November 01, 2011

The Life Spiral: Low Cost Customer Acquisition

When I look at the most successful companies I work with, I notice similar trends.

  1. A twelve-month buyer file that is growing.
  2. Annual retention rates that are not necessarily increasing or decreasing.
  3. New customer counts that increase at healthy rates, year-over-year.
  4. A diversity of sources for new customers, no one source accounts for a disproportionate number of new customers.
  5. Profit per New Customer, on average, tends to improve over time, enabling the business to expand new customer acquisition activities.
  6. Catalog Marketers offer Prospect Catalogs, smaller page counts with best-selling merchandise, enabling the business to significantly improve productivity and increase profit per new customer.
  7. Focus is on customers, not channels.  The goal is to find inexpensive ways to acquire new customers.  If newspaper ads work best, the business doesn't care, it simply expands into newspaper ads.  Magazines, radio, television, billboards, search, whatever the channel, the business doesn't care, it simply seeks to find new customers.
  8. A "variable budget".  In other words, the Finance Department allows the marketing team to spend infinite dollars, as long as profit per new customer meets a pre-established threshold.
  9. Twelve Month Payback:  Most successful businesses are willing to lose money on customer acquisition, at an incremental level, as long as the customer pays back over a twelve-month period of time.
  10. Customer Age:  Successful businesses tend to acquire younger customers, so that the average age of the customer does not age near the rate of time (i.e. each year that passes is matched with a customer file that is one year older).
  11. Full Price Purchases:  Successful businesses, unless discounts/promotions/pricing are part of the company ethos, tend to acquire customers who purchase at full price. Purchases at full price guarantee that profit will be generated on the transaction.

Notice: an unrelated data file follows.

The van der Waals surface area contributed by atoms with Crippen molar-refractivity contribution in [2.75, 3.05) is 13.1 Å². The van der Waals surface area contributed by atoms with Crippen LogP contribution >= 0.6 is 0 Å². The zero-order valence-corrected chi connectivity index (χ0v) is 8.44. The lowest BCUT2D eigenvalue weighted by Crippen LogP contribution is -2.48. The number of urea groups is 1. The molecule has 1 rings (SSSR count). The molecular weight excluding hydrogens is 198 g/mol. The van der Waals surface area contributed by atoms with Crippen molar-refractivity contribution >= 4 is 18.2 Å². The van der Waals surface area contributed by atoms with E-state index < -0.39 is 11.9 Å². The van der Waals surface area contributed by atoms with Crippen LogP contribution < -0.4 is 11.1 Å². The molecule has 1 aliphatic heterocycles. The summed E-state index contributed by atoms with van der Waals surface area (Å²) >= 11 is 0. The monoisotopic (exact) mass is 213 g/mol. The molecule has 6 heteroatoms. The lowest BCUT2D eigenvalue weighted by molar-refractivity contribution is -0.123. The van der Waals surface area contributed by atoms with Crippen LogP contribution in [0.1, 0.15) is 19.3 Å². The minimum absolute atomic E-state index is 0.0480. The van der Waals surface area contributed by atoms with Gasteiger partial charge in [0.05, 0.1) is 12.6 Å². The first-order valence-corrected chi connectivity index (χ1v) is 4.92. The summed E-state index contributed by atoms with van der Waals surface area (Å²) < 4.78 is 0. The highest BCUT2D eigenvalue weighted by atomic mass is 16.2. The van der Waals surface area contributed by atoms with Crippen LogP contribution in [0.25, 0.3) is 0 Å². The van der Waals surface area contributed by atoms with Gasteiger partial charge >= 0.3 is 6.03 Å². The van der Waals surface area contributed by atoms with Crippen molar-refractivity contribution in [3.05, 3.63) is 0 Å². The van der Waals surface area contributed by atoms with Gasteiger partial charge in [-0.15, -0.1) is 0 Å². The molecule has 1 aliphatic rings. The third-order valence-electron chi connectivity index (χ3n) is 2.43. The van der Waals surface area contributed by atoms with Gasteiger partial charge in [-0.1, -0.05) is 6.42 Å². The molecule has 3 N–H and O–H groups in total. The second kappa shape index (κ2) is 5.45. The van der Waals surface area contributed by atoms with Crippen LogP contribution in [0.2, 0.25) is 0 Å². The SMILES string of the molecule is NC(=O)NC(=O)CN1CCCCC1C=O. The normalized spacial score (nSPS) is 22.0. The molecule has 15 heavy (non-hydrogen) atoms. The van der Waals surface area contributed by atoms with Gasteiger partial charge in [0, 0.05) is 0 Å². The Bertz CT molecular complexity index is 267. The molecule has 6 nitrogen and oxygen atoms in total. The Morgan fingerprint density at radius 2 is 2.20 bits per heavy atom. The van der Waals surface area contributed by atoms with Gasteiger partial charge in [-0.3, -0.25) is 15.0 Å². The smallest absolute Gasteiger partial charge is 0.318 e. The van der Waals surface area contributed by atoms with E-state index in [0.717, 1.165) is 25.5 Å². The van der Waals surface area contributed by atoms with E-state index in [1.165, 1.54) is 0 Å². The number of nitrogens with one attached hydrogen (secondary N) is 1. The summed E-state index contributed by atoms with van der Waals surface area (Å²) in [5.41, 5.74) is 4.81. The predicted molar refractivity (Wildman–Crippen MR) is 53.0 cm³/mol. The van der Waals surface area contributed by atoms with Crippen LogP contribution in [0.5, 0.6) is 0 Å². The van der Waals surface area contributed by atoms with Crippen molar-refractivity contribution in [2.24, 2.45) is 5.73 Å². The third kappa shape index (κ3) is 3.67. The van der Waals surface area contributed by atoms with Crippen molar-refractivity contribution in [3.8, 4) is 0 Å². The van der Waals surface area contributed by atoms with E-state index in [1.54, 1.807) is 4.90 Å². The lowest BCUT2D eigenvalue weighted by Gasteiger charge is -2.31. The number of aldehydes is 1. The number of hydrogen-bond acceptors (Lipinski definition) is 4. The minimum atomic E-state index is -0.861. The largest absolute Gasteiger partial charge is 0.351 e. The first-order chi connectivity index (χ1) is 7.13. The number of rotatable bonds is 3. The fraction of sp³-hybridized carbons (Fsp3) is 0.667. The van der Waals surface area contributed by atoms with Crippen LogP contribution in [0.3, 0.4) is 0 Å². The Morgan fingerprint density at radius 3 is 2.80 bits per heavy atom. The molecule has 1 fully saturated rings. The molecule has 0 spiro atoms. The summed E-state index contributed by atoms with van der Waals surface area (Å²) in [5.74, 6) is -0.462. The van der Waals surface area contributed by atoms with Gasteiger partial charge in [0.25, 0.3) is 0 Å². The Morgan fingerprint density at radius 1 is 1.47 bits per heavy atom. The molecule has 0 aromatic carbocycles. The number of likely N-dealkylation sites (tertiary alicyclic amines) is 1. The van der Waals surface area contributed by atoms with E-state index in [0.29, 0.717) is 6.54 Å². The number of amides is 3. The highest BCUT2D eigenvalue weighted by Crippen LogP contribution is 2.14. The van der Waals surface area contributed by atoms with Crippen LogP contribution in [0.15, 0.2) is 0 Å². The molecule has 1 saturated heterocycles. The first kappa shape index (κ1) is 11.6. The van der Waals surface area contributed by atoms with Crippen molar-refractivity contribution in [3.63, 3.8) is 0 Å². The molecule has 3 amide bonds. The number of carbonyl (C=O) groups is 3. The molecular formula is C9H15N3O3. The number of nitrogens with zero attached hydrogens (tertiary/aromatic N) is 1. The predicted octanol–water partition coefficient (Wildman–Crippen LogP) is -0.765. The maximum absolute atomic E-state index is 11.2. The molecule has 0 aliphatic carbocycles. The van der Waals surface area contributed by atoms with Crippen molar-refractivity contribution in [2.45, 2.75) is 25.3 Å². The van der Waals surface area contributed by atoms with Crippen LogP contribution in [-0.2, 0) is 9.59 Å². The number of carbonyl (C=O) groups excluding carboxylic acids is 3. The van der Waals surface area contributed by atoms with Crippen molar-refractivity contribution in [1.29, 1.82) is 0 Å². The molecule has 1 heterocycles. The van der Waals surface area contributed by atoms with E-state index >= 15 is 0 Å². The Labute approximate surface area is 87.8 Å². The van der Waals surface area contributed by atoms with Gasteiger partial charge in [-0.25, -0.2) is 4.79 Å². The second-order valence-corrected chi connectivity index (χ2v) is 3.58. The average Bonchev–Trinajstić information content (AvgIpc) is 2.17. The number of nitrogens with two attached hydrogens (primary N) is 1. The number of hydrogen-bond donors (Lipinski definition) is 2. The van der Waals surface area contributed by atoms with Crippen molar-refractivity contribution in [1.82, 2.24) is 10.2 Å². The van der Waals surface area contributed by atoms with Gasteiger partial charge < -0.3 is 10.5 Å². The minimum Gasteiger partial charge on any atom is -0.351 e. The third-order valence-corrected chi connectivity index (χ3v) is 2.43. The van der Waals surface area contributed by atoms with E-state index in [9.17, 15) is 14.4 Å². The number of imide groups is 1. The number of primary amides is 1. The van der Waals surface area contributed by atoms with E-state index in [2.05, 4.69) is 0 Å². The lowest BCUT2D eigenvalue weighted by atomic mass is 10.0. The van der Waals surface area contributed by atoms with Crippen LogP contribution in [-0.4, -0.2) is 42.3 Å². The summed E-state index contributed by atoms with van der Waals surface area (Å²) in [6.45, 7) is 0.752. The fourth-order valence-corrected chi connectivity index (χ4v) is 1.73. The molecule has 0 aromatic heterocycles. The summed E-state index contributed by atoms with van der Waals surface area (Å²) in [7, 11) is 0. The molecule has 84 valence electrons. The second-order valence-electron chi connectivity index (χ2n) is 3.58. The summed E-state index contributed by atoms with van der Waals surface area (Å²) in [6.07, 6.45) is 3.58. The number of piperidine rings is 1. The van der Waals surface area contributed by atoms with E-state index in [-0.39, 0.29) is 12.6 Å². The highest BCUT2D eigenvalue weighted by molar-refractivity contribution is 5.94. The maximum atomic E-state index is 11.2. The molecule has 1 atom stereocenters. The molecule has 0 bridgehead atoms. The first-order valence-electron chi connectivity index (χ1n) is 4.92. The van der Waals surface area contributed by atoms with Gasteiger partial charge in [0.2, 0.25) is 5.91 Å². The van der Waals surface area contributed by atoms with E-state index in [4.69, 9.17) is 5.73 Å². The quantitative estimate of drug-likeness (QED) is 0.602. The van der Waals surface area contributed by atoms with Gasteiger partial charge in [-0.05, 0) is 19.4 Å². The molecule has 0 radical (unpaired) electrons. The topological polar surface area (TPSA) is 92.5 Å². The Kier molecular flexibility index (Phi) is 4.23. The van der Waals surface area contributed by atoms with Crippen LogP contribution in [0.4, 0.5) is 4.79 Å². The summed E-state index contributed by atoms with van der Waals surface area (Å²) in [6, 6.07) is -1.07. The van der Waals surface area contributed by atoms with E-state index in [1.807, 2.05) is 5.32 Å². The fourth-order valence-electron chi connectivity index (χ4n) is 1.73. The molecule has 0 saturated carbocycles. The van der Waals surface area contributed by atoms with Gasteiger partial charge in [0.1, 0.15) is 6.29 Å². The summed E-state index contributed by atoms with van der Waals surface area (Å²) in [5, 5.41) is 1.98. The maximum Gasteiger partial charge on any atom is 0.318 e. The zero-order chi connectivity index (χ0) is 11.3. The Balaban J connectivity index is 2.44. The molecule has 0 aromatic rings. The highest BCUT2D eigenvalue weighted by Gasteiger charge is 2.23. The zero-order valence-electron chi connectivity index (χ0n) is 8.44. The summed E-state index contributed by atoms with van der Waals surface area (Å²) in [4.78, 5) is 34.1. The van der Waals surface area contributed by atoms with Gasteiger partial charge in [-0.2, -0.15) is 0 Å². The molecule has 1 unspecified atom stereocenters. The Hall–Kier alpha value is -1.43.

Businesses that are set up for success tend to exhibit many of these characteristics.  For 2012, set up a series of objectives based on these traits.  Inspire your organization to significantly increase the overall productivity and performance of customer acquisition activities.  After you experience success in 2012, get ready to enjoy sales increases that happen in 2013 because of the hard work you execute during 2012.


  1. derek.newman4:48 PM

    "smaller page counts with best-selling merchandise"

    Kevin we are looking at our book catalogue titles and are doing the research to see if best-sellers are the most profitable titles to include over time. Would you call this a general rule? Other options include: all new titles, themes or catagories of titles or mixes of the above.

    Thanks for your advice in advance.


  2. You know your business the best.

    First, you look at what new customers purchase, vs. what best customers purchase. Is there a difference?

    If there is a difference, then you merchandise the catalog based on customer preference.

    If there isn't a difference, you go with the merchandise that is most productive (best sellers) ... the most productive merchandise yields high response, high response means you can circulate deeper, deeper circulation yields more new customers.

  3. derek.newman2:36 PM

    Thanks Kevin. We'll run these numbers and see if we can find the optimal catalogue arrangement.




Note: Only a member of this blog may post a comment.

Focusing on Tiny Things

Sometimes on LinkedIn you'll see "all the good stuff" from the CEO. An image of twelve people sitting inside a restaurant, gla...